Let’s end with the moon and some poems.

From Stephanie Rohlfs' "First Artist-in-Residence on The Moon", Lunar Artists' Residency Vol. 1

From Stephanie Rohlfs’ “First Artist-in-Residence on The Moon”, Lunar Artists’ Residency Vol. 1

The Library was short and sweet and sweaty this year. We’re ending on a cool note, or with a lack of blazing sunshine anyway. Join us for a Moonlight* Paddle and Poetry Reading this Saturday, August 1, beginning at 8:30 pm.

Docked just off the tip of Silverwood’s Picnic Island, the raft will serve as a floating stage shared by three writers. Poet-in-residence Steve Healey will share some of the “floating poems” contributed by Library visitors as well as his own words; Kathryn Kysar will read from her collection Dark Lake, which graced the Library shelves and narrowly avoided drowning by being checked out, and Library volunteer, actual librarian and writer Clarence White will share his work. Come and listen from sea or from shore.

Some details, should you be curious:
Canoes, kayaks and some inflatable rafts are available free of charge on a first-come, first-served basis courtesy of Three Rivers Park District beginning at 8:30 pm.

The reading will begin around 9 pm.

All Silverwood boats will be adorned with lights and ropes for tying up into a flotilla for listening

All paddlers, including those bringing their own boats, will be asked to wear glow bracelets for safety.

The reading can be heard from land.

Because this event is at dusk into darkness, the Library’s collection will not be on view.

After the reading join us for a camp fire on Picnic Island.

This event is presented in collaboration with the incredible Coffee House Press and CHP In the Stacks. Many thanks to Chris Fischbach, Jay Peterson and everyone at Coffee House for their support.  (CHP wins the award for Most Staff Members Participating as Volunteer Floating Librarians, 2015)


*Technically the full moon is on Friday, but that night is the Boat Ballet on the Mississippi River with which we’d be fools to compete!  Choreographed by Patrick Scully, organized by Scully and Kalen Keir and “danced” by 99 paddlers in canoes, kayaks and paddle boards, this is a dream summer time water happening. I’m proud to say that the Library’s own Sea Clamp will provide on-water technical transport to the ballet’s musicians.  See you there too!

Kayaks paddle in a geese-like V-formation during Patrick Scully's boat ballet on the Havel River at Potsdam, Germany in 2010. (Photo courtesy of Patrick Scully, cribbed from StarTribune.com)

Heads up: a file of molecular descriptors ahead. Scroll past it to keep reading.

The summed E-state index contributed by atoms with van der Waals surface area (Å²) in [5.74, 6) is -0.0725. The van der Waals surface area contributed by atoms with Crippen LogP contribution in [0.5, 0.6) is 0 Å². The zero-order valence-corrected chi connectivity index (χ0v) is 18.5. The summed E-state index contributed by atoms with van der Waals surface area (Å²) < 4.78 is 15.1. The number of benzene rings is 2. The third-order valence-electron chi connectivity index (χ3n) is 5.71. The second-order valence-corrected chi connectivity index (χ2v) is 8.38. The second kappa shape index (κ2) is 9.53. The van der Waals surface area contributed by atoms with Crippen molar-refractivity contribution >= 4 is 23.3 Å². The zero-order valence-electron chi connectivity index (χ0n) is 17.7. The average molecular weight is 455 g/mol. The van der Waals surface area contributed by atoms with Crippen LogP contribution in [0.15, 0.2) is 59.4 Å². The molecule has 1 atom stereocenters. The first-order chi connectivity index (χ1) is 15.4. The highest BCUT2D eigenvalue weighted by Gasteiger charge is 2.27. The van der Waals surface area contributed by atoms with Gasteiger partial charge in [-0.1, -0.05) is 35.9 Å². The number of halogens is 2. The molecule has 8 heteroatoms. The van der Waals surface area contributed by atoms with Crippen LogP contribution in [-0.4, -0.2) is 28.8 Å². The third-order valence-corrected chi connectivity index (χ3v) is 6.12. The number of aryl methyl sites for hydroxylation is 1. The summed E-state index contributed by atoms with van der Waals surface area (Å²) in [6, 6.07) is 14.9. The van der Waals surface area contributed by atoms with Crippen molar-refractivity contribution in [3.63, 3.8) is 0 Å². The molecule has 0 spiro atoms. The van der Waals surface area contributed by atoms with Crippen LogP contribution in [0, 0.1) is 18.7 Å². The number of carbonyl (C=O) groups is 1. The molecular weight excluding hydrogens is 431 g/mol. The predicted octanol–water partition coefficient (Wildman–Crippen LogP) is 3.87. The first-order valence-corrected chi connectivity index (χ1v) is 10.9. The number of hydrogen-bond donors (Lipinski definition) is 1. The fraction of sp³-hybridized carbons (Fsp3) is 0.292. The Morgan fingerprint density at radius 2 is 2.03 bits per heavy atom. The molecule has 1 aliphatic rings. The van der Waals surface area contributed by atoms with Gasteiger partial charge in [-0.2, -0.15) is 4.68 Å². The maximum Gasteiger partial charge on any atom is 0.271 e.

Kayaks paddle in a geese-like V-formation during Patrick Scully’s boat ballet on the Havel River at Potsdam, Germany in 2010. (Photo courtesy of Patrick Scully, cribbed from StarTribune.com)


Weekend #1 Report: Everything Went Swimming(ly)

IMG_4336Over the course of the first weekend several small things went awry:

  • Lake weeds and strong winds foiled our efforts to tow the Library raft with Silverwood’s trolling motor and we had to paddle it via canoe (something I was so excited to not do)
  • The vicious storm that caused the wind that troubled the transport also caused a power outage in the cafe so there was no cream for anyone’s coffee
  • A large, very furry, very wet dog jumped onto the raft and shook itself dry all over the materials
  • A zine called All The Lakes I’ve Swam In fell into the water and floated away

These things amounted to minor annoyances, in between which many wonderful things happened:

Two legit librarians were our first patrons; many boaters found us by surprise; some lake residents came and checked out books (and returned them!); I met one of the 2014 artists with whom I’d only corresponded with via Facebook; some New Yorkers who’d never been in a canoe before paddled out; Scout the dog came with a fancy dog lifejacket; Steve the floating poet read every book in the collection and got a funny sunburn from one of those woven straw hats; Steve and I also signed and dipped the 6 copies of A Book Dipped in Two Lakes to complete the edition; the photographer’s camera was not lost when he fell out of a canoe trying to get a good shot; lovely reporters from MPR came to visit and wrote up a nice piece; some artists from Chicago canoe-delivered a book that includes a head of cabbage.

All-in-all, we were sunburned and smiling having shared beautiful objects with so many visitors.


And then at the very end of the day on Sunday the canoe transporting the entire collection back to shore capsized.

The Library canoe was not alone in this drama, as four canoes turned over that day due to the intense wind. Mostly importantly, the humans in the boat were fine — Silver Lake is thankfully not so deep — but all of the books in all of the tubs went into the water.